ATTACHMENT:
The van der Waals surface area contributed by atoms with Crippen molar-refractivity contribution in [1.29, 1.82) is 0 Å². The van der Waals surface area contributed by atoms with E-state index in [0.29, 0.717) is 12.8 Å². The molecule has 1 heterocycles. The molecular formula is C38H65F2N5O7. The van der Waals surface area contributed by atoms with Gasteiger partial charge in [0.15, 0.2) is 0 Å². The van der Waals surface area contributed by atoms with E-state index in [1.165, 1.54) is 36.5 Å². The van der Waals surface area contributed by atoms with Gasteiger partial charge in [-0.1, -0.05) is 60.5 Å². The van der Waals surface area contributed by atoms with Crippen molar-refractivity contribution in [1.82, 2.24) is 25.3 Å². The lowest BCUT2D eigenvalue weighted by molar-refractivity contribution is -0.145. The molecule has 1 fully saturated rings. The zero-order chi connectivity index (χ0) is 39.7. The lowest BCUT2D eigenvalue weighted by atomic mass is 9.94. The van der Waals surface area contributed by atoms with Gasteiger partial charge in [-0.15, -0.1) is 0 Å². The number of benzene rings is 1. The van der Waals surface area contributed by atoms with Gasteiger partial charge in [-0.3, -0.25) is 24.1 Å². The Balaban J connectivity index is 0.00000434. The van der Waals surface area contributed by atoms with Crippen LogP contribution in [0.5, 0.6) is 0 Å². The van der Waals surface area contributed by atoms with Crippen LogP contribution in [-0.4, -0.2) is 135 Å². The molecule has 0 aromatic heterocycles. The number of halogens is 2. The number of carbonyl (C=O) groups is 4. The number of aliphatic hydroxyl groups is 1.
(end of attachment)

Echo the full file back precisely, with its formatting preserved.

The van der Waals surface area contributed by atoms with Crippen molar-refractivity contribution in [1.29, 1.82) is 0 Å². The van der Waals surface area contributed by atoms with E-state index in [0.29, 0.717) is 12.8 Å². The molecule has 1 heterocycles. The molecular formula is C38H65F2N5O7. The van der Waals surface area contributed by atoms with Gasteiger partial charge in [0.15, 0.2) is 0 Å². The van der Waals surface area contributed by atoms with E-state index in [1.165, 1.54) is 36.5 Å². The van der Waals surface area contributed by atoms with Gasteiger partial charge in [-0.1, -0.05) is 60.5 Å². The van der Waals surface area contributed by atoms with Crippen molar-refractivity contribution in [1.82, 2.24) is 25.3 Å². The lowest BCUT2D eigenvalue weighted by molar-refractivity contribution is -0.145. The molecule has 1 fully saturated rings. The zero-order chi connectivity index (χ0) is 39.7. The lowest BCUT2D eigenvalue weighted by atomic mass is 9.94. The van der Waals surface area contributed by atoms with Gasteiger partial charge in [-0.15, -0.1) is 0 Å². The number of benzene rings is 1. The van der Waals surface area contributed by atoms with Gasteiger partial charge in [-0.3, -0.25) is 24.1 Å². The Balaban J connectivity index is 0.00000434. The van der Waals surface area contributed by atoms with Crippen LogP contribution in [0.5, 0.6) is 0 Å². The van der Waals surface area contributed by atoms with Crippen LogP contribution in [-0.4, -0.2) is 135 Å². The molecule has 0 aromatic heterocycles. The number of halogens is 2. The number of carbonyl (C=O) groups is 4. The number of aliphatic hydroxyl groups is 1.